The global use of sand and gravels has been develop to be 10 times higher than that of cement. This means that, for construction alone, the world guts roughly 40 to 50 billion tons of sand on an annual basis. That’s enough to build a wall of 27 meters spaced out by 27 meters wide that wraps around the planet every year.

Sand dunes in the Sahara run away from.

Getty Images

The global rate of sand use — which has tripled over the last two decades partially as a result of fall urbanization — far exceeds the natural rate at which sand is being replenished by the weathering of rocks by wind and water.

Sand can be set on almost every country on Earth, blanketing deserts and lining coastlines around the world. But that is not to say that all sand is beneficial. Desert sand grains, eroded by the wind rather than water, is too smooth and rounded to bind together for construction purposes.

The sand that is warmly sought after is more angular and can lock together. It is typically sourced and extracted from seabeds, coastlines, mines and rivers around the world.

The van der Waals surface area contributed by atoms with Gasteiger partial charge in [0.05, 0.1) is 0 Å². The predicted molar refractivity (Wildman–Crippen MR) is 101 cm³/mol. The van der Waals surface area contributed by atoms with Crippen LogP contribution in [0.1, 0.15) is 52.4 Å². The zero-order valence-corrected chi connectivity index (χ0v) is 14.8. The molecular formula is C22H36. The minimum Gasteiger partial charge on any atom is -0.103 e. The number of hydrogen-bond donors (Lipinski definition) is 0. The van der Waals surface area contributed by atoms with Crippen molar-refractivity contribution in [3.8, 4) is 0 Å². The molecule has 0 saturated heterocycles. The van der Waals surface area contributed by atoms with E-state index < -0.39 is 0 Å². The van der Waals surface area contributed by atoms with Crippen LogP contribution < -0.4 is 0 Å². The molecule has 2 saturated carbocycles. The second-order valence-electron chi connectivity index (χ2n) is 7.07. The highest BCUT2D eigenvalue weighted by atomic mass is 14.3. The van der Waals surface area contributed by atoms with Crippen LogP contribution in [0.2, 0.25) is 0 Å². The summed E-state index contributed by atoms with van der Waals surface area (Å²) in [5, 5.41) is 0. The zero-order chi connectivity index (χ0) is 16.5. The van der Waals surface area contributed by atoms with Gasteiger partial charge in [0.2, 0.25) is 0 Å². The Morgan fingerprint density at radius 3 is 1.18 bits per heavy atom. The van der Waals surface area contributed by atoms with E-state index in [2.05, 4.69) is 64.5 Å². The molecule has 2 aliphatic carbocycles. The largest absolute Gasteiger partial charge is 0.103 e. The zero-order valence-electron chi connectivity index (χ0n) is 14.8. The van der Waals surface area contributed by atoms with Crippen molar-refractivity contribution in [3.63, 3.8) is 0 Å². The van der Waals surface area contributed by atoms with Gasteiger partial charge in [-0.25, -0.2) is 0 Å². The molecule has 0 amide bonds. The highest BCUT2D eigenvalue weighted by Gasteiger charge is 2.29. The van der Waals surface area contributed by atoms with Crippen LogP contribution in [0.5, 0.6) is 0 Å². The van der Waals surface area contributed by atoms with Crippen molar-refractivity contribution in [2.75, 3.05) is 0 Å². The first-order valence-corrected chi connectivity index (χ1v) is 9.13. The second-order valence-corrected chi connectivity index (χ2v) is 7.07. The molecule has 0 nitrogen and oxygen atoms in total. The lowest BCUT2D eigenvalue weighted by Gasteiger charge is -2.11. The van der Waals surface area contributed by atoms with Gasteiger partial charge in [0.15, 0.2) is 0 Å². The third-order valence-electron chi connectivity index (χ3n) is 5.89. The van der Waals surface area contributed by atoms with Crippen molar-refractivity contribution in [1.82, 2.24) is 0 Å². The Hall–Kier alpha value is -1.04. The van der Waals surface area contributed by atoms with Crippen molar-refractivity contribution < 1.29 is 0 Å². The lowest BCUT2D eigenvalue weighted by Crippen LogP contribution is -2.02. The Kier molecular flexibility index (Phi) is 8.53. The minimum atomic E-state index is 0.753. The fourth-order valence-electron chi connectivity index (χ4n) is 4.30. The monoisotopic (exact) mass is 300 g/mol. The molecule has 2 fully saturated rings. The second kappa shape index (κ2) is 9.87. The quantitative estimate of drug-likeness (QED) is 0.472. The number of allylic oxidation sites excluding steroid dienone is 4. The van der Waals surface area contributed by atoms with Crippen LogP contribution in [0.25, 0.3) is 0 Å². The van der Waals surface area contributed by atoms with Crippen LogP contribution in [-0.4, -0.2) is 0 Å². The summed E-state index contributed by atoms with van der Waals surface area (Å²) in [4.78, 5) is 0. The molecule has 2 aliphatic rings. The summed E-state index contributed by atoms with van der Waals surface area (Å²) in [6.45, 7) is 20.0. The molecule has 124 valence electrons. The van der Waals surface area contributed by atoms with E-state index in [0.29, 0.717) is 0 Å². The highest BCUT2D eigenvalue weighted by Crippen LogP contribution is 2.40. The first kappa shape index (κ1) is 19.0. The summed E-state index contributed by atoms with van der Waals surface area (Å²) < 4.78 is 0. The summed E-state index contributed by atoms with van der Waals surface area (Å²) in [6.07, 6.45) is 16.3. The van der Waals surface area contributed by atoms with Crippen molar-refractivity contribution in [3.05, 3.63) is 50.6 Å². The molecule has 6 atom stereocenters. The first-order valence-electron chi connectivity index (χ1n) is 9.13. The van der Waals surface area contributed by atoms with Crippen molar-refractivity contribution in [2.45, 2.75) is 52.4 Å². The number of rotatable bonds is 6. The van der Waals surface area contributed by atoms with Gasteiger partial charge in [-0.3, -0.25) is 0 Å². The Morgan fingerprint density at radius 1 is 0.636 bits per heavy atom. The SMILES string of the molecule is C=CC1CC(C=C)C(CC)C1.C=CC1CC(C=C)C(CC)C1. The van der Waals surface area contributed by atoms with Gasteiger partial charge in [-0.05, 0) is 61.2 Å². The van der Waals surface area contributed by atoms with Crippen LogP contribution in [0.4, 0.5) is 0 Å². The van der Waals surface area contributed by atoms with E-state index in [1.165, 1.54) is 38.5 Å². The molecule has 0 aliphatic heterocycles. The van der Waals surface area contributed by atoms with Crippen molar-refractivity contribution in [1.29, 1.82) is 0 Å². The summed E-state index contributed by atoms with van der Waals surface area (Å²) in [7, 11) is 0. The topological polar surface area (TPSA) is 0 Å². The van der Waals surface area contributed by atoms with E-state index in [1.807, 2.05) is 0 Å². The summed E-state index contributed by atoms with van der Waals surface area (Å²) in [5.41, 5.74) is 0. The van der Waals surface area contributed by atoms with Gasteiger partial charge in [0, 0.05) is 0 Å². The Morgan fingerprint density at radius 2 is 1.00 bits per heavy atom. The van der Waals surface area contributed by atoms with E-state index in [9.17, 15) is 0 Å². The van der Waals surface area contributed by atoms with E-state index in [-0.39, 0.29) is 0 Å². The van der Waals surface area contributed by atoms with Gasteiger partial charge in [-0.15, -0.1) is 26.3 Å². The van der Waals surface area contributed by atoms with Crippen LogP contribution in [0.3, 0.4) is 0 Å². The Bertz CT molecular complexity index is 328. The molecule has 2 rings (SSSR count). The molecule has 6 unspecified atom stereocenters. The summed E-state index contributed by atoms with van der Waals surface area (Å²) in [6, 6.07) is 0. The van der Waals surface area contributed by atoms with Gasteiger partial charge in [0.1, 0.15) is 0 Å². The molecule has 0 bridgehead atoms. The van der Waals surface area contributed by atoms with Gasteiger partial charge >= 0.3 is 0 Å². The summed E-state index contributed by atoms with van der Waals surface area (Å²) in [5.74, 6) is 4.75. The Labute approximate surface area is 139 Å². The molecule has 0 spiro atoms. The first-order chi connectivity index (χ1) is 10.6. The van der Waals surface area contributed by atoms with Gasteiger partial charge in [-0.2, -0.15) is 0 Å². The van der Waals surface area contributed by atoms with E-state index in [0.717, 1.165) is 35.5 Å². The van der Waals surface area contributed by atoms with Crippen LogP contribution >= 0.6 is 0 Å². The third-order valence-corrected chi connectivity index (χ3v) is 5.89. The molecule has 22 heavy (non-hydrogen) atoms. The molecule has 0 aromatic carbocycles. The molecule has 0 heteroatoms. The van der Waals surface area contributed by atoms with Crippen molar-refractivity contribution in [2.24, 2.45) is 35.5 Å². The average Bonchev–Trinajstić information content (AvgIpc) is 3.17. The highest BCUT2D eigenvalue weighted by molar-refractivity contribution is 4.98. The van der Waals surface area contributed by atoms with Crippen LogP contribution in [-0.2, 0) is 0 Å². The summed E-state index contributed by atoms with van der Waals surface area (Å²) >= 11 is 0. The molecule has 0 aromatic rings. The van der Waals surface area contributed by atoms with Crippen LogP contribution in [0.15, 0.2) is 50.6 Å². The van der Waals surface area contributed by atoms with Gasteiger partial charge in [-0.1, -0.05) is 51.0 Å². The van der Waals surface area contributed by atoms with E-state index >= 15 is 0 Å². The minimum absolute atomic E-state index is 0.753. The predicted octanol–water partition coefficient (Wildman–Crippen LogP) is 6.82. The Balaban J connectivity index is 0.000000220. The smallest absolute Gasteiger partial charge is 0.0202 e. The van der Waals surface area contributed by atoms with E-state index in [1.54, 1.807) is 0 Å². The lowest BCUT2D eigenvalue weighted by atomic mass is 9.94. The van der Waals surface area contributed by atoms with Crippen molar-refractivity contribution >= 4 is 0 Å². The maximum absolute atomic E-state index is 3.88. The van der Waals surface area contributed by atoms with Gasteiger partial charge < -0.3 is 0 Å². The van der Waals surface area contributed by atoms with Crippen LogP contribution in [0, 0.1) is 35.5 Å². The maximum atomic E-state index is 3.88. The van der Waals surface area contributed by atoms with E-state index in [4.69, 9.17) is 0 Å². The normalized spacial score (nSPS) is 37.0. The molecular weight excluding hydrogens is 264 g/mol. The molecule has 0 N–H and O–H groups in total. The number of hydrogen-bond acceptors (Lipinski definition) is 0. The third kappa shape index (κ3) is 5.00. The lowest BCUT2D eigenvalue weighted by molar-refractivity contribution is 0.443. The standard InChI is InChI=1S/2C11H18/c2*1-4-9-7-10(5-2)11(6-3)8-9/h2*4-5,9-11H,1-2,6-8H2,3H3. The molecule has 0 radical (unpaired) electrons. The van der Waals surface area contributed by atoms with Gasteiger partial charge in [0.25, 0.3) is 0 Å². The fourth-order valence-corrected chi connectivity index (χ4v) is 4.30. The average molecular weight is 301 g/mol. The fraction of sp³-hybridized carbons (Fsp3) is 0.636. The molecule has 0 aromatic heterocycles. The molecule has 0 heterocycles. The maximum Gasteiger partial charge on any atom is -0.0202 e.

‘A grain of change’

Louise Gallagher, environmental governance lead at the UNEP/GRID-Geneva’s Far-reaching Sand Observatory Initiative, said the issues around sand had become a “diffuse” and “complex” problem to resolve.

For case in point, she said the banning of river sand extraction would inevitably have a knock-on effect for the people and communities who rely on this pursuit to earn a living.

China and India top the list of areas where sand extraction impacts on rivers, lakes and on coastlines, mainly as a result of soaring infrastructure and construction demand.

UNEP has previously warned of thriving “sand mafias,” with brackets comprising of builders, dealers and businessmen known to be operating in countries such as Cambodia, Vietnam, Kenya and Sierra Leone. Activists slave away to shine a light on their activities, UNEP said, are being threatened and even killed.

Construction cranes and instruments cover the A10 highway between Paris and Bordeaux with sand on November 6, 2019 near Monts, central France.


Sand is “perceived as cheap, available and infinite and that is partly because the environmental and social costs are pretty much not cost in,” Gallagher said on Tuesday during the same webinar.

“It seems like we believe the highest use value for this earthly right now is to extract it from the natural environment rather than keeping it in the system for the other types of benefits we get from it of a piece with say, for example, climate resilience in coastal areas,” she continued.